I have to take a moment to thank all my readers for your thoughts and congratulations! I have the nicest friends. It was nice having some time to breathe this week. I feel like school is finally done and I can switch my lifestyle from student to employee.

My job at SDC (small dialysis company) is as solid as can be without peeing in a cup. We’re still waiting on my official license, but they’re sending me things I can fill out and work on in the meantime. In case you haven’t waded through my recent, vague posts about my job, here’s the facts:

  • I wanted to specialize and get off a hospital floor asap
  • When I had a rotation at this hospital (let’s call it BH for big hospital), I loved the building and location but didn’t like the work atmosphere. I wished I could work there but not for BH. Well, that’s what this job is!
  • I will be an acute care dialysis nurse working at BH on our unit with an unbelievable city view, and down in their ICU.
  • I will work daytime 12 hour shifts. Three a week.
  • Once I’m trained, I’ll be on call for one night per week and one weekend every month or so.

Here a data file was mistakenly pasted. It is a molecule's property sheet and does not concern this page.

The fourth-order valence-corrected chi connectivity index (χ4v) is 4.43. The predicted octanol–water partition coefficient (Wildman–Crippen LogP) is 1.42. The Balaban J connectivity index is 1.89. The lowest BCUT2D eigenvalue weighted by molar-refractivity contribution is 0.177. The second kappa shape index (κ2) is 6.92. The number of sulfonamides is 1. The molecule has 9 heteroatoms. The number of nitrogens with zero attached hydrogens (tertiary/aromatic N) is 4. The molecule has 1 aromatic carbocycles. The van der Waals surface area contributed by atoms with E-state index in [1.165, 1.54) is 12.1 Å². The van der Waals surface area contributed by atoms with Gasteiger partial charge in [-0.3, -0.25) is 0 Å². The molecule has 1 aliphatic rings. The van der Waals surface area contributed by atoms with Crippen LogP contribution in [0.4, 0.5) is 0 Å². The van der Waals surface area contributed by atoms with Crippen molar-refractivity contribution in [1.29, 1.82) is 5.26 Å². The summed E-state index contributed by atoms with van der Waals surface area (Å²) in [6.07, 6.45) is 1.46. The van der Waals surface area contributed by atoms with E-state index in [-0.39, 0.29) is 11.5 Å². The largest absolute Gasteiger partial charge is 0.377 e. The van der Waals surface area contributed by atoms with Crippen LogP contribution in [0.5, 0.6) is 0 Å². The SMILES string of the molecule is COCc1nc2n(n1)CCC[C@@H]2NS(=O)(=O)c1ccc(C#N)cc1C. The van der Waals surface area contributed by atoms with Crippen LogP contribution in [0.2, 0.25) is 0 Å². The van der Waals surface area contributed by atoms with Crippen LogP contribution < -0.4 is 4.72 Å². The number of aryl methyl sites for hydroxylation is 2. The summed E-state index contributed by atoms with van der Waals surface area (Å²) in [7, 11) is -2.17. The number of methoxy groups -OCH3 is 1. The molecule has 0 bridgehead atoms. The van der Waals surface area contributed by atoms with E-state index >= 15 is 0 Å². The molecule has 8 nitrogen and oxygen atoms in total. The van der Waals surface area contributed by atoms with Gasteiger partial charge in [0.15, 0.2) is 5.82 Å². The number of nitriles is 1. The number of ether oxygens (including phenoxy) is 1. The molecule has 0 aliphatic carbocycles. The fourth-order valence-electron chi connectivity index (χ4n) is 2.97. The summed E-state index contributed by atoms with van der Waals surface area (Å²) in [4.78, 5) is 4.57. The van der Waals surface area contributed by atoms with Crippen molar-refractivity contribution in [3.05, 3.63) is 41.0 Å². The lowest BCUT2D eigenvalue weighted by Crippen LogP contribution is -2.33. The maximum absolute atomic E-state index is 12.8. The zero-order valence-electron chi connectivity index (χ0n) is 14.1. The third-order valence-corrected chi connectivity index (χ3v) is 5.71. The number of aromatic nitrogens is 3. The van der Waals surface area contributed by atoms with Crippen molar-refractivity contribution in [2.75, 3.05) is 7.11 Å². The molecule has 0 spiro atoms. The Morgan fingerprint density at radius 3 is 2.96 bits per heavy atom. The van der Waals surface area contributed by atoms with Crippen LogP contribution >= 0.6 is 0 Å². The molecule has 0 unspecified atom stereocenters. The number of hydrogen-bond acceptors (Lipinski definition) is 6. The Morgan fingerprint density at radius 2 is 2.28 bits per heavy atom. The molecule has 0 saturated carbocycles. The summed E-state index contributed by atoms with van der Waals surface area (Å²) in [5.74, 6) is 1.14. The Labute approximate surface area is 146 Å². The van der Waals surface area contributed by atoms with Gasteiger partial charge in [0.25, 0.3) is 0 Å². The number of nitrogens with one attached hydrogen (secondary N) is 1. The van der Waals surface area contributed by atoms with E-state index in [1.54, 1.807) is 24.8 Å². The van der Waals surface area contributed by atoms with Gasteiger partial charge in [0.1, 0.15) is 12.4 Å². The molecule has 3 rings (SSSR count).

• They have a thorough 10 week training and orientation.
  • The starting pay is about 20% more than the average new grad salary. They already approved my pay increase after I’m done with orientation.
  • They really truly want me. I didn’t have to “prove” myself.
  • They’re already talking about my growth in the company, saying I would be an excellent charge nurse, that I’m “apheresis material,” and eventually could move into managment.
  • It’s a small company. I do well in small companies, where everyone knows everyone.

So what’s not to like? Seriously, this job is perfect in so many ways. They were a little nervous that I was just grasping at any job opportunity. Smart of them to watch out for that. I went into nursing thinking there were a lot of jobs. I was told that 90% of regis grads get a job offer during their practicum to work there. In my class 2 out of 54 students got a job at their practicum. I hear that 188 nurses applied to 8 openings for new grads at St. Joe’s. It’s tough this year. But I wouldn’t take a job that I didn’t really want to do. I hope I can make a home for myself at SDC.

Oh, one thing I wanted to journal about before I forget this transition period is how grateful I am for the NCLEX studying I did. I might have passed without doing the daily hours of studying, my test scores predicted it. But going over all of what we covered in school coalesced all that knowledge into a useful form. All the bits and pieces gelled. I was able to look at how much I had learned in one year and say to myself “You know this stuff. See? You’re a nurse now.” It was worth the time just to gain that confidence and sense of accomplishment.